KY Policy Blog

House Health Repeal Plan Would Worsen Kentucky’s Drug Problems

By Ashley Spalding
March 10, 2017

The devastating impacts of Kentucky’s opioid epidemic are well known and far-reaching. As a result of the Affordable Care Act (ACA), more Kentuckians struggling with addiction problems have been able to access much-needed treatment. However, the House GOP plan to repeal the ACA, the American Health Care Act (AHCA), would roll back opportunities for treatment — inevitably worsening the drug and overdose crisis in our state.

While the opioid addiction epidemic is a national problem, Kentucky has been one of the hardest hit states. In 2000, nine counties in the U.S. had drug overdose death rates of more than 20 per 100,000 people, and four were located in Kentucky. By 2014, 64 of Kentucky’s 120 counties had overdose death rates that high. And these rates have continued to rise. Kentucky has the third highest rate of death due to drug overdose, alongside Ohio.

Here’s what the ACA did to help our state’s drug problems:

  • The number of Kentuckians with health insurance increased thanks to the ACA, with 440,000 Kentuckians gaining coverage through the state’s expansion of Medicaid alone. Consequently, the rate of uninsured in our state dropped dramatically.
  • Addiction treatment was included as an essential health benefit. This means that expanded Medicaid and all individual and small group health insurance plans were required to cover treatment for opioid use disorders. Prior to the ACA many insurance plans did not cover substance use treatment. For instance, in 2012 326,000 Kentuckians were enrolled in individual-market or small-employer health insurance plans that were not required to cover these services and when they did cover treatment often included stricter limitations. Between 2014 and 2016, alcohol and drug use treatment utilization in Kentucky grew by more than 700 percent for those receiving insurance through the Medicaid expansion. In addition, more than 44 percent of prescriptions for the addiction treatment medication buprenorphine in Kentucky are currently paid for by Medicaid.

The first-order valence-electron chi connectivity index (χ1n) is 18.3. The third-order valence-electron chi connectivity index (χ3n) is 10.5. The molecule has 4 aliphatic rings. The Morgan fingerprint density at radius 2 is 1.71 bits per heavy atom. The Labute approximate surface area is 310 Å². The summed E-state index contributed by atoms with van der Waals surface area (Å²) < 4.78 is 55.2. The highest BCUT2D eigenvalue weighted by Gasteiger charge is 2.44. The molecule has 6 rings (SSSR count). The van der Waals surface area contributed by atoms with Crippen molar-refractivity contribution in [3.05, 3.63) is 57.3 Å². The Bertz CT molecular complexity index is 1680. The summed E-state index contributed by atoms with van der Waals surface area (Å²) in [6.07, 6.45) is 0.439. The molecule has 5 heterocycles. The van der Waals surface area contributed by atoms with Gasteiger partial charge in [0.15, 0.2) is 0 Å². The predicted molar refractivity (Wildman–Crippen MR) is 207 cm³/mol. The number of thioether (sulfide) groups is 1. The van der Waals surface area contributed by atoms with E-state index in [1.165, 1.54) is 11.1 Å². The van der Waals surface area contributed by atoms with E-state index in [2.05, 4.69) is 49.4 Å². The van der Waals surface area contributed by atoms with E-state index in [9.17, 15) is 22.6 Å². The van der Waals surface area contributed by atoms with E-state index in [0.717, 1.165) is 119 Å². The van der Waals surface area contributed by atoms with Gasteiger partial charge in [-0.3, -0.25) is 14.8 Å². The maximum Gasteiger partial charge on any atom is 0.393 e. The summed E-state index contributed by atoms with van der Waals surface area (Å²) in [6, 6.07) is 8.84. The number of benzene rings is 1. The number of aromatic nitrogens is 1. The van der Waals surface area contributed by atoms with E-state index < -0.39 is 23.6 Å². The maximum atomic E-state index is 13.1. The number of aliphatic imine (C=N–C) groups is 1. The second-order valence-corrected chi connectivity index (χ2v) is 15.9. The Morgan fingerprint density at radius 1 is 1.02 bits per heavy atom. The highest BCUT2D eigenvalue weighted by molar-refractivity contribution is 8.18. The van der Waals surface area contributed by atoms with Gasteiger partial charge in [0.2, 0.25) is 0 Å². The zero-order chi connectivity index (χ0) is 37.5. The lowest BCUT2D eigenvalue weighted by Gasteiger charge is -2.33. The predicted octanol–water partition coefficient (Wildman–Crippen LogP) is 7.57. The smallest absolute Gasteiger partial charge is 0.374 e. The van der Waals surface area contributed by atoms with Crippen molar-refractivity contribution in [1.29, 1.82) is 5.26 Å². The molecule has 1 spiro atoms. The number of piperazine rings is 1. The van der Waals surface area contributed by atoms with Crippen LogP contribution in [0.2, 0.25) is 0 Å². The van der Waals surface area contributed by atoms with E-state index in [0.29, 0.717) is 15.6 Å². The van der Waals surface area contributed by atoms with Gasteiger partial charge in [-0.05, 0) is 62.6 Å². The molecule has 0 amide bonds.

• Under the ACA, insurers have to cover behavioral health care, including drug treatment, to the same degree they cover other kinds of health care, which is called “parity.” As a result, the benefits for treating an opioid use disorder in particular have to be comparable to the coverage of other medical procedures. These services can’t have higher cost-sharing, more restrictive limitations or more limits on the number of services than similar coverage for physical health conditions.

Here’s how the AHCA would roll back access to drug treatment:

  • Fewer Kentuckians would have health insurance. A big part of this is the effective end of the Medicaid expansion through the AHCA, but also due to the reduction in affordability in the private market that would occur due to lower subsidies for low-income people and insurance pools made up of sicker people, which will raise insurance costs. Nationally, the Congressional Budget Office expects 24 million people to lose coverage who would otherwise be covered by Medicaid, through work, or by purchasing insurance directly from an insurance company.
  • The AHCA would remove substance abuse treatment as an essential benefit for Medicaid, making it optional for states as to whether Medicaid covers such services.
  • The proposed per capita cap for Medicaid would gradually squeeze federal funding for the program overall, forcing the state to ration care among people and benefits and/or reduce payments to providers, all of which could reduce access to treatment. In addition, the formula won’t be responsive to spikes in costs — like we experienced with the opioid crisis — in the future.

The AHCA would inevitably worsen the severe addiction problems our state is already grappling with. Given that Kentucky’s drug problems are becoming even more challenging as overdose deaths related to the powerful opiates fentanyl and carfentanil are on the rise, we’d be likely left even worse off than before the ACA.

Updated March 15, 2017

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